Individual photons have been put into a quantum superposition of two different colours by a team of physicists in the US and Germany. Such photons could be useful for connecting different parts of quantum-information networks that operate using differently coloured light.
Superposition is an important concept of quantum mechanics that allows a physical system to be in two or more quantum states at the same time – until a measurement on the system puts it into a specific state. A photon, for example, can be in a superposition of a horizontally polarized state and a vertically polarized state until it passes through a polarimeter.
Information can be encoded into quantum states and then processed in a quantum computer, which uses superposition and other features of quantum mechanics to process information much faster than is possible with conventional computers.
Normally when physicists think of a photon, it is in a well-defined energy state having a specific colour. However, quantum mechanics allows the photon to be in a superposition of two or more energy states – or colours. In this latest work, Stéphane Clemmen and colleagues at Cornell University, Humboldt-University Berlin and Columbia University have created photons that are “bichromatic” by being in a superposition of two different colours.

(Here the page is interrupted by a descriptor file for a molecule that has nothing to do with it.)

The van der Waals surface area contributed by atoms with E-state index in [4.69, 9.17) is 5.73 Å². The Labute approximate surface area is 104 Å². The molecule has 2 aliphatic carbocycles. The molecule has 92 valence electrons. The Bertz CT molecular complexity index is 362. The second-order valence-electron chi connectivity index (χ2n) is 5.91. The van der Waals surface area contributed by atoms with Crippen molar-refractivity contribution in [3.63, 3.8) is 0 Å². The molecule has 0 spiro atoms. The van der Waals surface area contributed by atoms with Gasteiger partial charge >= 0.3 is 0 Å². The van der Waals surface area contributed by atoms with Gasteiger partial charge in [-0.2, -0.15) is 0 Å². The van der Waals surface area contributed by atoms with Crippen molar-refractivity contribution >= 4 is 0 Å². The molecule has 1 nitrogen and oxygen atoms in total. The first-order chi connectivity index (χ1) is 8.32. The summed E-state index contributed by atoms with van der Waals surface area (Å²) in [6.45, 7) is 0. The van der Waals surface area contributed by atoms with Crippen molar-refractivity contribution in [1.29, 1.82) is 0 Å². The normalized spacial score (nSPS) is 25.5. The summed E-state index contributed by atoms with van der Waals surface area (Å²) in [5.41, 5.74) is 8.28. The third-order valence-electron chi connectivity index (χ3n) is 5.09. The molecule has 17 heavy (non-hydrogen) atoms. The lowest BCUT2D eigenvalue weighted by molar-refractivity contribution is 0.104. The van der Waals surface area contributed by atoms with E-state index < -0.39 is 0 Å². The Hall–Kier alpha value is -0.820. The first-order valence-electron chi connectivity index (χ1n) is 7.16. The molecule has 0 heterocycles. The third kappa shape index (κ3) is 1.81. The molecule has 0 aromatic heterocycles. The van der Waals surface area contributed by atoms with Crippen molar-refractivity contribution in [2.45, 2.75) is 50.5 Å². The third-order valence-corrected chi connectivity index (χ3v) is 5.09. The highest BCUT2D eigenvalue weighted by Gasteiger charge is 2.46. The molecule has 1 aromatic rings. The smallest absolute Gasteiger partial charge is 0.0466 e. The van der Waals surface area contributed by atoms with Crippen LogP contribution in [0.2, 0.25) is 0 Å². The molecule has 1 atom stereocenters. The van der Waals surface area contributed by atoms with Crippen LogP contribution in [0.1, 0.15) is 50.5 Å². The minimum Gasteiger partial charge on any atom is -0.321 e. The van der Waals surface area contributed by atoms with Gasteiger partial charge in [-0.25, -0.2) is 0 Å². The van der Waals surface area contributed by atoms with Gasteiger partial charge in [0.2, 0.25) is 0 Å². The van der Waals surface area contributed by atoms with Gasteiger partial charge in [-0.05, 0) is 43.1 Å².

The team made the bichromatic photons using a technique called “Bragg-scattering four-wave mixing”. This takes place in a 100 m-long optical fibre that is pumped with two laser beams. When a “red” photon is shone into the fibre, it interacts with the laser light and is put into a bichromatic superposition of the initial red state and a second “blue” state.
The set-up can be adjusted so that the photon emerges from the opposite end of the fibre with an equal probability of being either red or blue when its colour is measured.
Clemmen and colleagues were also able to adjust the relative phase between the red and blue states in the quantum superposition. This allowed them to create photons that were all blue when detected, or all red, or a specific combination of red and blue. This ability to adjust the phase is proof that the photons were in a coherent quantum superposition. The team also showed that to a very high probability, the experiment detects one photon at a time – which means that the researchers are really seeing single photons in a superposition of two colours.
The technique could someday be used to connect quantum devices that operate using different colours of light. Two quantum memories, for example, could be put into a state of quantum entanglement by inputting a bichromatic photon. Such entangled memories would prove useful for a range of quantum-computing and quantum-communication applications. Other potential uses include spectroscopy measurements on living samples such as eyes, which must be done using very low levels of incident light.
The research is described in Physical Review Letters.